Friedkin can operate in the film business with a kind of Netflixian range, stepping in and writing checks that others won’t. Scorsese’s next movie is a period story of oil and murder on Native American land and is being financed by Friedkin in a manner similar to how Netflix took on “The Irishman” — with a high budget that scared off traditional studios. Robert De Niro is in this movie, too. (Friedkin’s entertainment expenditures can move in other directions – he’s spent the past few months in talks to buy AS Roma, the Italian soccer club.)

Friedkin has made other financial decisions against Hollywood wisdom. #MeToo allegations against Kevin Spacey in 2017 threatened to sink “All the Money in the World,” with distributor Sony Pictures ready to bury the project. Friedkin stepped in and wrote an additional check for more than $10 million so that filmmakers could hire Christopher Plummer, reassemble cast and crew and reshoot all scenes in which Spacey appeared.

“Most people would take the hit and move on,” said a producer who spoke on the condition of anonymity because he did not wish to offend potential partners. “I think when that happened, a lot of people said, ‘This is a guy who does things differently.’ ”

But how much Friedkin can become an established part of the Hollywood firmament remains unclear.

Two prominent film executives The Post interviewed with no competing interest said they were skeptical Friedkin, like many billionaires, would maintain interest in the film business, especially without a steady stream of hits. “The Mule” took in $175 million worldwide, but “All the Money in the World’s” title proved misleading; it grossed just $57 million globally. “Ben Is Back” notched just $10 million domestically. Friedkin was noticeably little-seen at events over Oscar weekend, even as “Parasite” was racking up prizes, suggesting a desire to keep a low Hollywood profile.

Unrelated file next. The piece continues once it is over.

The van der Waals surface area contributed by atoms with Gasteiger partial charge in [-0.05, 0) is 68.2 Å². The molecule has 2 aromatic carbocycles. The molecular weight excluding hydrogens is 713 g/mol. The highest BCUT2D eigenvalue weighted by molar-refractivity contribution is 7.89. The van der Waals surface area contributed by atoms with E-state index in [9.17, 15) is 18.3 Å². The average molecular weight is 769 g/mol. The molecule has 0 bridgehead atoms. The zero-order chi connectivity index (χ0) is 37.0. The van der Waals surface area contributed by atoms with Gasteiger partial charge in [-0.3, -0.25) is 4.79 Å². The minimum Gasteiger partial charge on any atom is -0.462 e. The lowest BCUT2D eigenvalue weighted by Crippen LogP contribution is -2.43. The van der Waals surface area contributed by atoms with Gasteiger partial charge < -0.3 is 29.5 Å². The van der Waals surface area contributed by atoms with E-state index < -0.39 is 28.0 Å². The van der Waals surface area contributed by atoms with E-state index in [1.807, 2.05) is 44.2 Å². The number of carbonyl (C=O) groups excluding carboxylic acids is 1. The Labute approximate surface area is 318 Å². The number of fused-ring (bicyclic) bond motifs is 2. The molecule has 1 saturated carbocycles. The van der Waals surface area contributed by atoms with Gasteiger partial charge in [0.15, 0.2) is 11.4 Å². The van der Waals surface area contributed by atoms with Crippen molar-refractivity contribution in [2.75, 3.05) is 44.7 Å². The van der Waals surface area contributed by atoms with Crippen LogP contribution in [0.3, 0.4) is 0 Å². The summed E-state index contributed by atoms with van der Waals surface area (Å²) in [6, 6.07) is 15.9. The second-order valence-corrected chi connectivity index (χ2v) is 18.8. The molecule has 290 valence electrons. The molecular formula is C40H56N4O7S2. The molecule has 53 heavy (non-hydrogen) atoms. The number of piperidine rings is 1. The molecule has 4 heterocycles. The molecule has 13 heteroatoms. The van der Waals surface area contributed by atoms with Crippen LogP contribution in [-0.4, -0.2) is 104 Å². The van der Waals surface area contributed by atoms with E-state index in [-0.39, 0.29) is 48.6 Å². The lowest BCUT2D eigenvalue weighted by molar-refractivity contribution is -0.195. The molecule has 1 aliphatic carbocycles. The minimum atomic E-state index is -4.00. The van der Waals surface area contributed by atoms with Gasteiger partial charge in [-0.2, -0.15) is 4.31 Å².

Global opinions: How ‘Parasite’ almost never saw the light of day

Meanwhile, three producers The Post spoke to, all of whom spoke on the condition of anonymity, said 30West’s strategy remains murky. “Are they investing in movie companies? Putting equity in movies? Investing in business that have nothing to do with movies? It’s not really clear what they are,” one producer said.

30West announced Friday that it was acquiring a significant minority stake in Altitude Media Group, a British film sales and production company behind such films as the documentary “Diego Maradona.”

Friedkin’s financial success comes from a mix of skill and luck, according to auto-industry experts.

“Toyotas are some of the best-selling cars around, so to have an exclusive license like that is almost automatically going to be very profitable,” said Jack Cohen, a Los Angeles-based expert on automobile wholesaling and retailing. He noted it would be nearly impossible to obtain such a license today in the face of greater competition and corporate oversight.

“But you still need to manage it well, because if suddenly cars are selling better in other states, Toyota comes in and says, ‘Why are we giving the exclusive to you?’ ” Cohen said.

The complete list of Oscar winners

Hollywood is littered with billionaires who have packed up their bags when obstacles arose. For every Arnon Milchan, there are five outsiders who came and went. This is particularly true for billionaires who white-knight commercially challenged foreign films that often most need the money. Unlike other industries, success in the movie business is often subjective and illusory.

It’s a theme Friedkin appears to be aware of and interested in. “Vermeer” is about a pricey piece of art and how its value, in a world of fickle perceptions, can quickly evaporate. Speaking at a Toronto International Film Festival screening, he noted the power of these illusions.

“Where do we draw the line on what is a fake?” he said.

“Everything comes from a collective view and vision of other experiences and other things that we’ve been exposed to,” he said. “When does something become a fake and when is it not a fake? We all recognize that those lines are pretty blurry.”